Maintaining a Clean Environment Essential Against Dengue

art-218-01-17062020Eliminating stagnant water can help prevent mosquitoes from breeding

As Malaysia continues to fight against the spread of COVID-19, it is also preparing to confront a second wave of dengue fever cases.

According to Health Minister Datuk Seri Dr Adham Baba in conjunction with Asean Dengue Day on 15 June 2020, Malaysia recorded 50,511 dengue cases and 88 fatalities from 1 January to 13 June this year.

Given that an effective vaccine and a curative treatment for dengue are yet to be made available, measures to control and prevent the disease from spreading are crucial to keep people healthy.

One of the most common measures focuses on managing the environment, especially within the proximity of human settlements. Urban areas, in particular, are witnessing rapid growth in larval habitats.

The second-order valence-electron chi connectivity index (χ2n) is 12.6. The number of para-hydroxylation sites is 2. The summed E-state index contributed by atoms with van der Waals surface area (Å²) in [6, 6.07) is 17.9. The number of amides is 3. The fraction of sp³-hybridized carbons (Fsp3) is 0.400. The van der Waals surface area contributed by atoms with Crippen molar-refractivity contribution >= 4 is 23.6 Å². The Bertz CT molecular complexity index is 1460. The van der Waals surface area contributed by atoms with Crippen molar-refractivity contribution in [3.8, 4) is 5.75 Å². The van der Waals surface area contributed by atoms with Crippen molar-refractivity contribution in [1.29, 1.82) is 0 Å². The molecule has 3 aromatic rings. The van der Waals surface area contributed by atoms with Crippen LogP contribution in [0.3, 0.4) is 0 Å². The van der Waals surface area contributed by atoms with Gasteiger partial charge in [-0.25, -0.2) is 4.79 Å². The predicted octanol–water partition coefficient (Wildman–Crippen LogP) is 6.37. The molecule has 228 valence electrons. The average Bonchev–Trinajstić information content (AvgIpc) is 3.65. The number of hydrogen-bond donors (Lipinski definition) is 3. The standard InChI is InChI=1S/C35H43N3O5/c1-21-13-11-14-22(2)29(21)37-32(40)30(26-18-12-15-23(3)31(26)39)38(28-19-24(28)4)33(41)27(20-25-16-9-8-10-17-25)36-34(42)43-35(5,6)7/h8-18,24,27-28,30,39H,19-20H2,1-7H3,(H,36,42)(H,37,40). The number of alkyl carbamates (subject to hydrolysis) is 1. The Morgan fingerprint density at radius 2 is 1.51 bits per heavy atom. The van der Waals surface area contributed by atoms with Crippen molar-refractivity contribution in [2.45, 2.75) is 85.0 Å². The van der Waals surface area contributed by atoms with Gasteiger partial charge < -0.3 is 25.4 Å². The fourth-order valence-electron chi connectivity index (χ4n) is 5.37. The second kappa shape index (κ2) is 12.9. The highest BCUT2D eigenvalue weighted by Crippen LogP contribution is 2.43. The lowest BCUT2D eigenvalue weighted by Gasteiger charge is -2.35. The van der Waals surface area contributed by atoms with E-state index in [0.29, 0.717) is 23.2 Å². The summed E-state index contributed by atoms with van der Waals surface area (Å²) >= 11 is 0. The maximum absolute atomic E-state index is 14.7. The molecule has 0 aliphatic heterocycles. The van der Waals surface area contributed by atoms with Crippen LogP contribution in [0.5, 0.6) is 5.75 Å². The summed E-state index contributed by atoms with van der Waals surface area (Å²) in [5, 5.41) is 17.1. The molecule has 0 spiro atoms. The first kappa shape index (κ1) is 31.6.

According to the World Health Organisation (WHO), this is because the Aedes aegypti mosquito – the main vector that spreads viruses that cause dengue – breeds “primarily in artificial water containers (where water is stagnant), and the mosquito’s life cycle is closely associated with human activities.”

Hence, health and local authorities frequently advise the public to keep their surroundings clean to prevent mosquitoes from breeding. Here, the WHO recommends:

  • Preventing mosquitoes from accessing egg-laying habitats by environmental management and modification;
  • Disposing of solid waste properly and removing artificial man-made habitats that can hold water;
  • Covering, emptying and cleaning of domestic water storage containers on a weekly basis;
  • Applying appropriate insecticides to water storage outdoor containers.

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